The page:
I have an employee that is very intelligent, and only been in the cabinetmaking end for a few years. He is very capable and can do very intricate work. However, due to his lack of experience, he may produce a very difficult piece and totally ignore the basics, such as being out of square to the point of requiring a rebuild. There always seems to be something - a lost piece, etc. The last one is about a 6 hour screw-up for carpentry 101 mistakes. Should I make him re-do the piece on his own time to push him to pay more attention, or should I eat the cost, again? Right now, I need his hands in the shop. I can't afford, with the work load, to be out of the help he is, despite the screw-ups, but can't afford the screw-ups. There is great potential in him, but I inherited him and his $2.50/hour over pay when I took the job managing. I guess I know what to do, but would like some input. Any great wisdom out there?
(Business and Management Forum)
From contributor M:
I think you need to sit him down and explain to him what he is doing wrong, and how expensive it is for you to have to pay twice or more for mistakes. I have found that many times employees donít realize how much their mistakes cost unless it is explained. If he doesnít understand the basics, then he needs training of them. Even if he can do advanced tasks, the lack of basics will continue to hurt his performance and your pocket.
As far as making him redo on his own time, I donít know if you can make him do it, at least without resentment on his part, unless he feels badly about his mistakes. I have found that when a guy screws up on something, if he feels real bad about it, he will really try and correct it, and I am willing to eat the mistake easier than if he doesnít seem to care. No matter what happens, he needs proper training on the basics, and if he canít learn that, then he probably wonít make it in this business.
At any rate, hope you can get on top of this; good employees are becoming so rare in our industry. The difficult part is trying to bring him up to speed without impairing your relationship (such as resentment) due to pointing out your costs on his mistakes. If he is as intelligent as you say, this should not be a problem. If this continues, your loyalty should be to the success of your company, not continuing to shoulder costly mistakes from carelessness or sloppy work habits.
I suspect he is well aware of the basics but his full attention is on the complex details. As such, the basics get overlooked. A good technician will overcome this with experience. Once the basics become habit, they automatically get handled.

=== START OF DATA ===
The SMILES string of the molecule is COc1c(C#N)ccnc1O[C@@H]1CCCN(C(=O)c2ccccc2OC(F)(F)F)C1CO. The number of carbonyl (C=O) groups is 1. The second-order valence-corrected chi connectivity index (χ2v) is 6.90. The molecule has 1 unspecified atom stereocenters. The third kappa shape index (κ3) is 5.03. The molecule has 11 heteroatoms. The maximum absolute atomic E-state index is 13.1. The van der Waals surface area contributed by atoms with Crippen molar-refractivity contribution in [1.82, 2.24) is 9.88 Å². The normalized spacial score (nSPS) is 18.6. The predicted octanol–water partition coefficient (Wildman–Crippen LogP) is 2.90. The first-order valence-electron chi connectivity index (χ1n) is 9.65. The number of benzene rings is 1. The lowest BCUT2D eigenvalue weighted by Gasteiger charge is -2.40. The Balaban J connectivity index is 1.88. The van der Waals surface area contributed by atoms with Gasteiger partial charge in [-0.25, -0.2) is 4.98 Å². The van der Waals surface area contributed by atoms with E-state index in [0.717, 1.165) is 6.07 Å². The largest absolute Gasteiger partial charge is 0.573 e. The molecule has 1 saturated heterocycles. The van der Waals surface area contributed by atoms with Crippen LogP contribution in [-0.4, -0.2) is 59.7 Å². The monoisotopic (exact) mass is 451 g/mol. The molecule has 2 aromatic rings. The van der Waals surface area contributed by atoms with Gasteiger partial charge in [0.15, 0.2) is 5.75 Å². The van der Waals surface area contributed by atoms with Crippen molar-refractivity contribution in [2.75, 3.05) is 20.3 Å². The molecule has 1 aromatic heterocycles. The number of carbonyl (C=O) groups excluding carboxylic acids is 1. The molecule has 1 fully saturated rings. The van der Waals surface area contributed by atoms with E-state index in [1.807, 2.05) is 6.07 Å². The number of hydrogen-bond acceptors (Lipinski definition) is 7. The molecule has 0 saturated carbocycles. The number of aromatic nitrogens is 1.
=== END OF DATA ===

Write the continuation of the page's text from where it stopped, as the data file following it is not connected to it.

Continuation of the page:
Just hired a young guy I know, 23 years old, college grad and intelligent, for cleanup and cutting some basic drawer parts (to length with cutoff saw with stop) and machining in an automatic dovetailer. He gave up on the parts, said he didn't understand the end product. I don't mean gave up, just said he was not cutting them. I explained the end product (drawers) and included an exploded stick figure drawing of the parts. Moved off that onto cleanup. Didn't blow off any machines or move or sweep under anything. Used one hand to use broom, as the other was occupied with continually smoking. No pressure on the broom, just skipping over the top of the sawdust. When I requested he use both hands, he said he quit, as there were things people shouldn't have to do. He considered this crap work.
I think I may run an ad - alcohol and substance abuse okay. Must not have transportation. Law enforcement issues a plus. I'll probably get a flood of applicants. At least I won't get any surprises.
How do you determine that he is overpaid by $2.50 per hour? If you have determined the wage scale, then it is your job to make an adjustment and explain this to the employee. This is not a pleasant task, but he should be able to understand why he is costing money by re-work, and accept the pay cut if he wants to keep his job and learn to do better. A good manager must find a way to deal with this situation.
The responsibility for the quality and accuracy of the product that leaves the shop rests squarely on the shoulders of those that are in the position of management, supervision and/or ownership. If things are not up to your standards, it is your job to establish those standards and provide enough guidance and oversight to maintain them. There will always be mistakes, but a pattern of problems indicates a weakness in the system.
I am not trying to be harsh, but this employee sounds like he has potential that is being stymied by a lack of proper supervision and training.
From the original questioner:
Thanks for the responses. First of all, no free work was done or asked to be done. I wanted to see what you thought, because the owners had suggested it to me. Anyway, I have just recently been hired by this company to help put things in order, thus the comment of inheriting him. All I had to go on at first was what I was told he was capable of doing. Since this incident took place, I have learned much about this employeeís capabilities and lack thereof. So many of your comments are right in line with my beliefs. As far as this individual situation, I had him keep track of the time it took to redo the piece, yes, with supervision. Then we spoke of the time it took and the cost to the company so he could understand the need to pay attention to details. I also reemphasized to him and each of the employees that I am always available for questions of any kind, no matter how trivial they may seem.
Ultimately, having one more week on the job, I have learned much more about his and othersí abilities. Things are already flowing much smoother, the more I learn of them, and the more they realize they can rely on me for instruction, and as they see that I really do know what I'm doing in the shop.